Atkinson likes to have fun with her readers. Likes to play games with them. In this case, she tells the story of Juliet Armstrong who takes on a job during World War II of transcribing the conversations of British fellow travelers who think they are plotting in hehalf of Hitler, whereas the British government is actually following every move they make.
But Juliet is an unprepossessing 18-year-old who likes to poke fun at herself and at others, and she regards her assignment as a kind of lark. It is also an interesting assignment on the fringes of espionage. But when the war ends, her adventures turn much darker, and she is beseiged by unreliable protagonists on all sides. Indeed, these men are not the reliable government agents she once thought. And she becomes not the innocent teenager.
The result is a novel that confused this reader, and that confounded many a reviewer. For we, and they, were no longer reading the story we once thought we were. And we began asking ourselves if this was a legitimate way to tell a story of espionage in World War II. Because, first of all, it challenges our interpretation of the young girl through whose viewpoint we are witnessing this story. Of course, we must also admit that an espionage story by its own nature is deceptive. So we ask why can this story not be one as well?
Indeed, deception seems to be the point of this novel. Deception of and by the British government, as well as deception of the reader. And yet, despite all the deception, I found this novel to be a delight to read, not least because of Juliet’s clever, often spiteful, always provocative comments about her own unfulfilled romantic desires as well as her clever perception of the foibles of those she encounters. This also helps us to identify with her, with her cleverness. There is even a bit of adventure among upper class Nazi sympathizers when Juliet is forced into deceiving her hosts and escape being discovered by shinnying down a vine outside a bedroom window.
Our interest is further developed by three plot developments. The first comes five years after the war. Juliet’s assignment has ended, of course, and she recognizes in the street a man she once worked for; but he denies ever knowing her. Why, we are asked to ponder. The second event takes place when a Nazi woman sympathizer accidentally discovers the government’s effort to entrap her and her Nazi friends, and is brutally murdered lest she betray the plot. What will be the repercussions of that? And the last is a mysterious note to Juliet that says, in effect, ‘you will pay for what you did.” Who is it who sent the note, how threatening should Juliet take it, and what is the “it” she will be paying for?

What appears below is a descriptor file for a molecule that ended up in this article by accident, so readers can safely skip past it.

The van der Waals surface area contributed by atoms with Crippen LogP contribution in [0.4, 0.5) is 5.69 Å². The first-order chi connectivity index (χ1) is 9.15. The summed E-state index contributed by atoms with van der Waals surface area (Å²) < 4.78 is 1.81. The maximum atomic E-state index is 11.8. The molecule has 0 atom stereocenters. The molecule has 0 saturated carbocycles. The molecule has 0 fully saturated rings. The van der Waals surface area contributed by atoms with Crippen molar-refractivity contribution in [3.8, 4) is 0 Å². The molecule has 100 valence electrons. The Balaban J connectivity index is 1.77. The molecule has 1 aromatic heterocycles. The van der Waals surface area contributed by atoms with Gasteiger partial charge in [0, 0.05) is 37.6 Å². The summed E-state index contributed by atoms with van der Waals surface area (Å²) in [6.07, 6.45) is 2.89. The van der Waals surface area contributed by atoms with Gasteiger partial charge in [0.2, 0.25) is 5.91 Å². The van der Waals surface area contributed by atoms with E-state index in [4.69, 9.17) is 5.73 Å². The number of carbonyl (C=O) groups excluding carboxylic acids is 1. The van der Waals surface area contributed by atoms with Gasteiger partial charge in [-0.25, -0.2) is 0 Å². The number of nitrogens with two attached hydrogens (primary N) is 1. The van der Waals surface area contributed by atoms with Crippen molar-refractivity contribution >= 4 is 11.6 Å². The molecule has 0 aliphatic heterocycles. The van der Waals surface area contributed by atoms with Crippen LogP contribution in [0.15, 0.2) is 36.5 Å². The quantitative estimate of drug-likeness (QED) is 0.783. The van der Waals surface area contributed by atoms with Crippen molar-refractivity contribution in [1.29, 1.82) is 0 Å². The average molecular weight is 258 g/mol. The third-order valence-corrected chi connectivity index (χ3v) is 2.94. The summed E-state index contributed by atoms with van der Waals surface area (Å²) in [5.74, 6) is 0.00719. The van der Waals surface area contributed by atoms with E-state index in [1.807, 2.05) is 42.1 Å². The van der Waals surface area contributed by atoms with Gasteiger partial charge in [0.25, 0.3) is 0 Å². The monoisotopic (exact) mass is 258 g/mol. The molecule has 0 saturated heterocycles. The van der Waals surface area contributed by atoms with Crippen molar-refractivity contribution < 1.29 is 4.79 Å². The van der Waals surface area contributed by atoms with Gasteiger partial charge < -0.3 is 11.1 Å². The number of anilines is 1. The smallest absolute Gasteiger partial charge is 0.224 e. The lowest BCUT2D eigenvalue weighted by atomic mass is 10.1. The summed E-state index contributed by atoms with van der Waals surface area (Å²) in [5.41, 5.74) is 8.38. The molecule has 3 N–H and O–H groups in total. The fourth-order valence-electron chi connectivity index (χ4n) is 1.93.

And then we see Juliet in a whole new light, when a mysterious gentleman invades her premises at the end and reveals to us her true character. She has been too clever by half, as they say. And equally so has the author. We thus feel betrayed by both the character we have come so close to and by the author who has lead us so astray.
Which makes one ask: how legitimate are these surprise endings when they totally reverse the hero or heroine’s character? Yes, such surprises play a role in the real world of espionage, but how legitimate are they in the world of fiction?
Lisa Allardice buys into this in her review in The Observer, “Atkinson is too accomplished and careful a writer,” she says, “for [such literary maneuvering] to be sloppiness.” And “Juliet’s knowing riffs on [espionage] cliché and metaphor suggest” this. She even adds: “Terms such as ‘postmodern’ and ‘metafiction’ seem far too heavy for novels a enjoyable as Atkinson’s…[who has long] been chipping away at the fourth wall, micheviously drawing attention to her craft.” She cites as another example Atkinson’s heroine Ursula in Life After Life, who continually dies and is continually resurrected.
In an Author’s Note, Atkinson writes that the plot of this novel is based on reality. There was a real person, Eric Roberts, who pretended to be a Gestapo agent in England and who worked with British Fascists to identify Nazi sympathizers. And transcripts of his meetings with them do exist. But once the author discoveed that fact, she says,“ I went ahead and invented whatever I liked….If I had to describe the process, I would say it felt like a wrenching apart of history followed by an imaginative reconstruction.”
Allardice defends all this literary maneuvering and trickery in The Observer. “Some readers might find [this novel] slight rather than clever slight of hand, but Atkinson always puts on a damn fine show. As Juliet is told, never forget the first rule of espionage: ‘If you’re going to tell a lie, tell a good one.’”
If there is one weakness to the novel, it is in the characterizatons of the variety of Juliet’s male supervisors. It is often difficult to tell them apart, for they represent their government role in this complex story rather than become a distinct character who ejoys human relationships. But is not that often the function of characters in an espionage novel?
The complexity of this espionage story does make me wonder about my interest in future work by this author. What will interest me is an imaginative use of structure, and the new perspective time might bring. But, please, no similar deception of the reader. (December, 2019)